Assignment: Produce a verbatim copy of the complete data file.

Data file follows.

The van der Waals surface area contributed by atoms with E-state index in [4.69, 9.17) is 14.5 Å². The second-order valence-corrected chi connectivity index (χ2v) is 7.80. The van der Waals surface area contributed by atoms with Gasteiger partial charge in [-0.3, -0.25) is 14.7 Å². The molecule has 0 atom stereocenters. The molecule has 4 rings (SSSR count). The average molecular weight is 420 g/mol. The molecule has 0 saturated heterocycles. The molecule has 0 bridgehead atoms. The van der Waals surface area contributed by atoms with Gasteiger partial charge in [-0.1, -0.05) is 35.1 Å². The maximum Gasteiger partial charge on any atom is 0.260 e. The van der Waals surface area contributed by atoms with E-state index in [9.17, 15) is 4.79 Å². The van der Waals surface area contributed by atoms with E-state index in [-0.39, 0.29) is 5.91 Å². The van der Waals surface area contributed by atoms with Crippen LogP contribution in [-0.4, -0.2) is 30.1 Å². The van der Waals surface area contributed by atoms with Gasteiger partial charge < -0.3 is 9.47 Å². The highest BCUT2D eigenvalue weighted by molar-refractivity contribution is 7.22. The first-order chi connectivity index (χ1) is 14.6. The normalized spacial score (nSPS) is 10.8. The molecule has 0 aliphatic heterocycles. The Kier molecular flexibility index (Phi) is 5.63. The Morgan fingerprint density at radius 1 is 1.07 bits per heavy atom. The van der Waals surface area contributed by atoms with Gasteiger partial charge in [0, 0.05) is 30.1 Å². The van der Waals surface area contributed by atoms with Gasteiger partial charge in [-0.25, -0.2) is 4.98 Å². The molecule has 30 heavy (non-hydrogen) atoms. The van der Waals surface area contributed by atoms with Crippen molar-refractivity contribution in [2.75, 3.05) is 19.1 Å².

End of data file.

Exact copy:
The van der Waals surface area contributed by atoms with E-state index in [4.69, 9.17) is 14.5 Å². The second-order valence-corrected chi connectivity index (χ2v) is 7.80. The van der Waals surface area contributed by atoms with Gasteiger partial charge in [-0.3, -0.25) is 14.7 Å². The molecule has 0 atom stereocenters. The molecule has 4 rings (SSSR count). The average molecular weight is 420 g/mol. The molecule has 0 saturated heterocycles. The molecule has 0 bridgehead atoms. The van der Waals surface area contributed by atoms with Gasteiger partial charge in [-0.1, -0.05) is 35.1 Å². The maximum Gasteiger partial charge on any atom is 0.260 e. The van der Waals surface area contributed by atoms with E-state index in [9.17, 15) is 4.79 Å². The van der Waals surface area contributed by atoms with E-state index in [-0.39, 0.29) is 5.91 Å². The van der Waals surface area contributed by atoms with Crippen LogP contribution in [-0.4, -0.2) is 30.1 Å². The van der Waals surface area contributed by atoms with Gasteiger partial charge < -0.3 is 9.47 Å². The highest BCUT2D eigenvalue weighted by molar-refractivity contribution is 7.22. The first-order chi connectivity index (χ1) is 14.6. The normalized spacial score (nSPS) is 10.8. The molecule has 0 aliphatic heterocycles. The Kier molecular flexibility index (Phi) is 5.63. The Morgan fingerprint density at radius 1 is 1.07 bits per heavy atom. The van der Waals surface area contributed by atoms with Gasteiger partial charge in [0, 0.05) is 30.1 Å². The van der Waals surface area contributed by atoms with Gasteiger partial charge in [-0.25, -0.2) is 4.98 Å². The molecule has 30 heavy (non-hydrogen) atoms. The van der Waals surface area contributed by atoms with Crippen molar-refractivity contribution in [2.75, 3.05) is 19.1 Å².